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Review Roundup: London Premiere Of THE WATSONS Opens At Menier Chocolate Factory

Review Roundup: London Premiere Of THE WATSONS Opens At Menier Chocolate Factory

Chichester Festival Theatre and Menier Chocolate Factory presents the London première of Olivier Award-winner Laura Wade's The Watsons at the Menier.

Samuel West directs original cast members Sam Alexander (Robert Watson), Sally Bankes (Nanny), Joe Bannister (Lord Osborne), Jane Booker (Lady Osborne), Elaine Claxton (Mrs Edwards), Tim Delap (Mr Howard), Sophie Duval (Mrs Robert), Louise Ford (Laura), John Wilson Goddard (Mr Watson), Grace Molony (Emma Watson), Elander Moore (Bertie), Paksie Vernon (Elizabeth Watson), Cat White (Miss Osborne) and Laurence Ubong Williams (Tom Musgrave), who are joined by Rhianna McGreevy (Margaret Watson), with Isaac Forward, Sonny Fowler and Teddy Probets sharing the role of Charles Howard for the run at the Menier.

The Watsons played to critical acclaim at Chichester Festival Theatre in 2018. The production opened at the Menier on 30 September and runs until 16 November.

What happens when the writer loses the plot?

Emma Watson is nineteen and new in town. She's been cut off by her rich aunt and dumped back in the family home. Emma and her sisters must marry, fast. If not, they face poverty, spinsterhood, or worse: an eternity with their boorish brother and his awful wife.

Luckily there are plenty of potential suitors to dance with, from flirtatious Tom Musgrave to castle-owning Lord Osborne, who's as awkward as he is rich.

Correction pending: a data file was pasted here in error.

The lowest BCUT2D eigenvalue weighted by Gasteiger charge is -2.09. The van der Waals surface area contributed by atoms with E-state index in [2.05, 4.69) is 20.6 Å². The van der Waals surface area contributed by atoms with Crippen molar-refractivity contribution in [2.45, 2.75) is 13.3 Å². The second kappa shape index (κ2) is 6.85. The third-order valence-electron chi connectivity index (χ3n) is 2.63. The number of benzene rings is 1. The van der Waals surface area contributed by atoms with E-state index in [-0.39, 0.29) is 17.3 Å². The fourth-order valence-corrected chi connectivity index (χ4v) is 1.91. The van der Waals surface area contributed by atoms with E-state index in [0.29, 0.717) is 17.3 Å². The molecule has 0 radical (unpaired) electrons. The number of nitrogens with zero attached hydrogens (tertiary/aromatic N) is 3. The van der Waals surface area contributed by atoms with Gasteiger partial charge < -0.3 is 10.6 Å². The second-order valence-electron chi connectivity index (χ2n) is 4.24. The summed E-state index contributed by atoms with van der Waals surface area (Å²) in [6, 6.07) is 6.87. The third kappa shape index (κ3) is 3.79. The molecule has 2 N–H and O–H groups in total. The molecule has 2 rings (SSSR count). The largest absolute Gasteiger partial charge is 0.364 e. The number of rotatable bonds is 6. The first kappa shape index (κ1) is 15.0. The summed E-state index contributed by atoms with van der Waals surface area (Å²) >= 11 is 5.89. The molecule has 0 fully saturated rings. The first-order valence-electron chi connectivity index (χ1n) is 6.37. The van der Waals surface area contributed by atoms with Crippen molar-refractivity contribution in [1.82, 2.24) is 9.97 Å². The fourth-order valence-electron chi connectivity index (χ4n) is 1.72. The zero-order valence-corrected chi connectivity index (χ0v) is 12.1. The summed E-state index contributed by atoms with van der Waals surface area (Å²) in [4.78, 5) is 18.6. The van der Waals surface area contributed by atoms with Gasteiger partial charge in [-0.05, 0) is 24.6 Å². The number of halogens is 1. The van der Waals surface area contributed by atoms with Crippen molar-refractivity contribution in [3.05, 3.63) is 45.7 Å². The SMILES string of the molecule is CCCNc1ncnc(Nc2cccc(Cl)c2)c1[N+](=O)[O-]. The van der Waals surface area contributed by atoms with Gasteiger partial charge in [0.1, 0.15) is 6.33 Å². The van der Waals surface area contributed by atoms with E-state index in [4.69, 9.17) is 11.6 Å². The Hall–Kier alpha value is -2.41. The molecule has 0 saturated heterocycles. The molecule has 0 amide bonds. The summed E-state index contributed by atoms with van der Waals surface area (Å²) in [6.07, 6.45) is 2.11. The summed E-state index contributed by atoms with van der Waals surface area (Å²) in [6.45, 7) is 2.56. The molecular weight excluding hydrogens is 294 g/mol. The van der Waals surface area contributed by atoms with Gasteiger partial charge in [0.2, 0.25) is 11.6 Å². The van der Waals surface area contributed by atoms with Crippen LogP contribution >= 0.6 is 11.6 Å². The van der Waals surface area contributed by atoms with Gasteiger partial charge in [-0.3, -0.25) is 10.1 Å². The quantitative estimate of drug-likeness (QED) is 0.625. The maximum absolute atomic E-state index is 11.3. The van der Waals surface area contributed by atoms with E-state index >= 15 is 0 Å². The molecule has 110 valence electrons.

So far so familiar. But there's a problem: Jane Austen didn't finish the story. Who will write Emma's happy ending now?

Based on her incomplete novel, this sparklingly witty play looks under the bonnet of Jane Austen and asks: what can characters do when their author abandons them.

Marianka Swain, BroadwayWorld: Laura Wade isn't the first to tackle Jane Austen's unfinished novel, abandoned in 1805, but she is the only one so far to write herself, the struggling adaptor, into the text. This witty, ingenious and surprisingly philosophical play, which premiered at Chichester last year, merges Austen with Pirandello, and satire with big existential questions.

Jessie Thompson, Evening Standard: It's joyously directed by Samuel West, who corrals a large cast to bring great detail to both broad comedy and moments of tenderness. As Emma, Moloney announces herself as a huge talent to watch; elsewhere, excelling in a fine ensemble are Joe Bannister as a lord who is bad at speaking to women, Jane Booker as his priggish mother and Paksie Vernon as Emma's put-upon older sister.

David Benedict, Variety: Initially, these questions are not unlike Pirandello's groundbreaking "Six Characters in Search of An Author," from 1921, but that play never had the laugh count that Wade racks up. Emma is initially baffled, while everyone else is outraged. And the more Laura tries to explain, the more Austen's formality and her characters are overtaken by frankly hilarious anarchy - so much so that audiences find themselves in the rare situation of having no idea what might happen but safe in the prospect of pure enjoyment.

John Nathan, MetroNews: It is not the first time a writer has inserted him or herself into a work. But this one is so wittily self-aware it pirouettes past all the traps that go with an idea that might have seemed too clever by half. And it does it all while never losing sight of Austen's sense and sensibility.

Andrze J Lukowski, Time Out London: There's an edgier take on 'The Watsons' to be had, and I'd like to see it. But there's probably not a more fun one. Which should stand it in good stead: with its 18-strong cast, wedged into the tiny 150-seat Menier for a relatively brief run, I've pretty sure I've never seen a show more blatantly gearing up for a leap to the West End, where it will hopefully cause all sorts of trouble.

Clive Davis, The Times: While you do learn a lot from this self-referential comedy - at one point the characters debate Hobbes and Rousseau - the whole thing is delivered with such a light touch that you hardly notice when Wade lobs another footnote into the stalls. Beautifully acted, this is a play that keeps you guessing until the last second.

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